British Self-Righting Pulling and Sailing Lifeboat, “Christopher Brown”
British Self-Righting Pulling and Sailing Lifeboat, “Christopher Brown”, 1868
Presentation Model, scale 1:16
wood, cork, brass, silk, silver
model: 16.0 x 64.0 x 14.0 cm
The Thomson Collection © Art Gallery of Ontario
The Thomson Collection of Ship Models Audio Tour
Download: 2:16 min / 904 KB MP3
Simon Stephens: This is an interesting case here, which covers the whole range of model types in the collection, covering the different types of vessels; cargo ships, warships, service vessels such as tugs and lifeboats as well as vessels for pleasure such as excursion steamers, yachts, that sort of thing. Of particular interest are models of the British lifeboats that were used by the Royal National Lifeboat Institution. There are two in this case.
One is un rigged, it’s painted blue and white and it's what they call a self righting, pulling and sailing lifeboat. You'll notice on this model it’s got white air cases at the bow and stern which are curved. So if the boat was upset or overturned, these air cases which were sealed would raise the hull above the water, making it unstable. It would then eventually self right itself.
Something else you’ll note is that there are a series of grab lines around the hull so that people in the water could hold onto these if they went overboard or if they were rescuing survivors from a wreck, they could grab hold of these grab lines as such, and then be pulled on board by the crew themselves.
They were predominately rowed and sailed, and were built in large numbers for the Royal National Lifeboat Institution. These models themselves were given to individuals who donated large amounts of money to the institution. The Royal National Lifeboat Institution was funded by voluntary contributions, no money from the state whatsoever.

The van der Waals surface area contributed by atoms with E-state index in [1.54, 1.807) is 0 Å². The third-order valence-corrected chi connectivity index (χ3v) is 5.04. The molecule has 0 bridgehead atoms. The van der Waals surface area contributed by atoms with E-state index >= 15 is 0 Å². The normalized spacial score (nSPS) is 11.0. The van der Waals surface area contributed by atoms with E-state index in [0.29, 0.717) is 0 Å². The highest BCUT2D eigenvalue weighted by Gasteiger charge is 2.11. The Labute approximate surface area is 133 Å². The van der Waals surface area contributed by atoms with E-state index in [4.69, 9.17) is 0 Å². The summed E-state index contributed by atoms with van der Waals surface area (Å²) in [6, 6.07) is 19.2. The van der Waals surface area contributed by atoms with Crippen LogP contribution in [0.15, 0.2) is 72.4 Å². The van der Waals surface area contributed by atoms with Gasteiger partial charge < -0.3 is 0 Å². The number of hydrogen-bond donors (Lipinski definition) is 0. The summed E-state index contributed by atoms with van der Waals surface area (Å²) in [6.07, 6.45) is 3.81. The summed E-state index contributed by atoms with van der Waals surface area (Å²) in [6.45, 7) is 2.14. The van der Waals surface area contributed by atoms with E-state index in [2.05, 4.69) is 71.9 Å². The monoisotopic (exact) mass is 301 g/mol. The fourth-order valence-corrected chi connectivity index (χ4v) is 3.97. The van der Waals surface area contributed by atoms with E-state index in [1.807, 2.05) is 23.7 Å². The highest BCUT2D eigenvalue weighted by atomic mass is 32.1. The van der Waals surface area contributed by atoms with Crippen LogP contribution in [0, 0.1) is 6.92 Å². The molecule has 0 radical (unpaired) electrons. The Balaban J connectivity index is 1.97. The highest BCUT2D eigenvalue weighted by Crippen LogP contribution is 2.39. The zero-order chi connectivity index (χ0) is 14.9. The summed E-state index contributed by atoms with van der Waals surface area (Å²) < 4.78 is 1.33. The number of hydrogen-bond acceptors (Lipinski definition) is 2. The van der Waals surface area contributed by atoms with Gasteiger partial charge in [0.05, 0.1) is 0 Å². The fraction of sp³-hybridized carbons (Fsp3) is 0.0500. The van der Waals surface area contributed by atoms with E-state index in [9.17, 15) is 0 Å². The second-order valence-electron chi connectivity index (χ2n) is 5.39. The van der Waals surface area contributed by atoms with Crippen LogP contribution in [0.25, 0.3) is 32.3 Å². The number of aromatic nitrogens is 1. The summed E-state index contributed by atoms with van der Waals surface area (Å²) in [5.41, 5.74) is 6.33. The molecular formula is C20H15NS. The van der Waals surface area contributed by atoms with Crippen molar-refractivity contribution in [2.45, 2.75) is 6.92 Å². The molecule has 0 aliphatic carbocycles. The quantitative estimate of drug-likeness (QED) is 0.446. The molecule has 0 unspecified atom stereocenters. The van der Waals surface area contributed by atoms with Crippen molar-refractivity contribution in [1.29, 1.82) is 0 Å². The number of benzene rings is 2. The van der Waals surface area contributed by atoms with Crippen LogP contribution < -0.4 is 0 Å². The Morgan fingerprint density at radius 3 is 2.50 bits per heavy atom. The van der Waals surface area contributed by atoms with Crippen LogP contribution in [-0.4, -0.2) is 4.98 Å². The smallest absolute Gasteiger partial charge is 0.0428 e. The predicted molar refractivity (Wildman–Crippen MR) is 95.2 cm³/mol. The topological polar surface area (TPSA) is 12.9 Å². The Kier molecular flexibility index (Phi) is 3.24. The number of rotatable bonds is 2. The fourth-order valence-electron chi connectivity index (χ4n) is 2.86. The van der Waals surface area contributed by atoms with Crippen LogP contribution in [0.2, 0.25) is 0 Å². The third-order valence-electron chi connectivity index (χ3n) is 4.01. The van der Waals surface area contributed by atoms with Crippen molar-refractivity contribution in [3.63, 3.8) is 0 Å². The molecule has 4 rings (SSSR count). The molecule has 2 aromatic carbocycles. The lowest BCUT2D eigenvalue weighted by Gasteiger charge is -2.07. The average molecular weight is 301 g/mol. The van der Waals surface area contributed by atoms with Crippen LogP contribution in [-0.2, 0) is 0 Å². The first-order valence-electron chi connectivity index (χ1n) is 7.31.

So anybody who gave a large amount of money was then presented with a beautiful scale model of a lifeboat, probably the one they were involved with in the station.
The other model we have in this case, which is a slightly larger scale than the other one, this is a model of a sailing lifeboat of the Liverpool class. You’ll notice it's got two masts and three sails.
They were manned by volunteer crews from the local village on the coast. These vessels went out in the worst weather possible. They put their lives at great risk, and there are some very, very sad and distressing tales of some of these boats being lost at sea or overturned with a great loss of life.
The other thing to bear in mind is that a lot of these vessels were manned by families. If a lifeboat was lost at sea, it was a great tragedy, both in local terms to the village, as well as a national tragedy.
(Also discussed: British Self-Righting Pulling and Sailing Lifeboat)